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Stuart's Finest Hour

Stuart's Finest Hour:
The Ride Around McClellan,
June 1862
by John J. Fox III
2013, Angle Valley Press

The Confederate Alamo

The Confederate Alamo:
Bloodbath at Petersburg’s
Fort Gregg on April 2, 1865
by John J. Fox III
2010, Angle Valley Press

Red Clay to Richmond

Red Clay to Richmond:
Trail of the 35th Georgia
Infantry Regiment, CSA
by John J. Fox III
2004, Angle Valley Press

How to order books


Blogpost 32 - Edit Finished on Gettysburg's Confederate Dead

I just finished editing Gettysburg’s Confederate Dead: An Honor Roll from America’s Greatest Battle by Robert K. Krick and Chris L. Ferguson. All I can do is shake my head and say “Wow!” I say this not only because of the incredible research counted by endless painstaking hours but more importantly by the misery and sorrow encapsulated by each soldiers’ name on this roster.

This book includes the most accurate list ever compiled of Gettysburg’s Southern dead. Each soldier is listed by name, rank & company & regiment, date of birth, date of death, brief personal info, and burial spot. There are 5006 names on the list which adds up to 30,036 line entries. This represents a huge amount of work for veteran historians Krick and Ferguson. Those familiar with the Civil War field will certainly recognize Bob K. Krick’s name as he is an expert on Lee’s Army of Northern Virginia and he retired as the National Park Service’s chief historian for Fredericksburg & Spotsylvania National Military Park. He has written numerous excellent books which include Stonewall Jackson at Cedar Mountain [2001] and Conquering the Valley [1996]. Chris Ferguson is widely regarded as an expert on Confederate military records and he has written Hollywood Cemetery: Her Forgotten Soldiers [2001] and Southerners at Rest: Confederate Dead at Hollywood Cemetery [2008].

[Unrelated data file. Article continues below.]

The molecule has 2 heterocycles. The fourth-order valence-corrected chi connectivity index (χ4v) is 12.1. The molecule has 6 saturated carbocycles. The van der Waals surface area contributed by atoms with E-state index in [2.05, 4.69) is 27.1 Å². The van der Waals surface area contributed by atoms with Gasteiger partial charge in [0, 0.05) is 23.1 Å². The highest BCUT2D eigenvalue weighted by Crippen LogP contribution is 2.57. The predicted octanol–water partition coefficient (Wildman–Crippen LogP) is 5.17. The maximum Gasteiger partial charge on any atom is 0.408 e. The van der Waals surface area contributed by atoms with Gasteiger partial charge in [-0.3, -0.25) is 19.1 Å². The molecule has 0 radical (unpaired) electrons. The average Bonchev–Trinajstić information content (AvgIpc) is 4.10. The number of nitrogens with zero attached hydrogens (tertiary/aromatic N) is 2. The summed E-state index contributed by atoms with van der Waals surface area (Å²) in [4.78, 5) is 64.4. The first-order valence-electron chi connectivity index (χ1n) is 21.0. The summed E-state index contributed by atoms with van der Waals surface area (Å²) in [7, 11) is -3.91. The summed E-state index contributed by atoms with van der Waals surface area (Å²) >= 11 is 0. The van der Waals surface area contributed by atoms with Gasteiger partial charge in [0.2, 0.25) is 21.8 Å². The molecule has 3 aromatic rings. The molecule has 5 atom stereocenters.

This newest book, to be released by Angle Valley Press, represents a huge resource for historians, genealogists, family researchers and students of the War. But the one thing that keeps staring back at me off the pages is the huge amount of suffering born by each soldier whose name made the list. That suffering and anguish spread exponentially throughout the South as families learned the fate of their loved ones. Some families never really got closure on what happened to their brother, father or cousin as the roster all too frequently notes “Missing in Action and Presumed Dead – Burial Spot Unknown.”

During the first week of June 1863, Robert E. Lee’s army, numbering nearly 80,000 veterans, began to move toward the Shenandoah Valley to use it as a conduit to invade Maryland and Pennsylvania. While on the march, how many of these men thought that this might be their last campaign? Probably all of them. What would the 3rd Georgia’s Edward Aaron have done if he knew that he would be the first on this alphabetical list of death from Gettysburg? Or the three Almands – John, Reuben and William -  all from Cobb’s Georgia Legion and all possibly brothers. What became of the body of the 34th North Carolina’s major George McIntosh Clark? He was killed in action and buried in front of Gettysburg College but the body has never been found. Is it still there or has it been pushed around by a bulldozer blade and perhaps re-landscaped into an athletic field?

Then I drop three more lines down from Major Clark’s listing and I come to twenty-one-year-old Jonathan Clark. This young man served in the 42nd Mississippi and he fell on July 1. His father, forty-eight-year-old Captain Thomas Goode Clark, also fell nearby. Their bodies never made it into any marked grave. I cannot imagine the grief that Mrs. Clark must have felt when this news traveled back to Mississippi.


Welcome to the website of John J. Fox, former Army officer, pilot and lifelong student of the War Between the States. This website contains information about my writing and books. Thank you for visiting here and thank you for your interest in the history of this great country, the United States of America. I also want to thank all the great teachers [especially English & History] I had through the years who either beat sentence structure into my head or made the past come alive.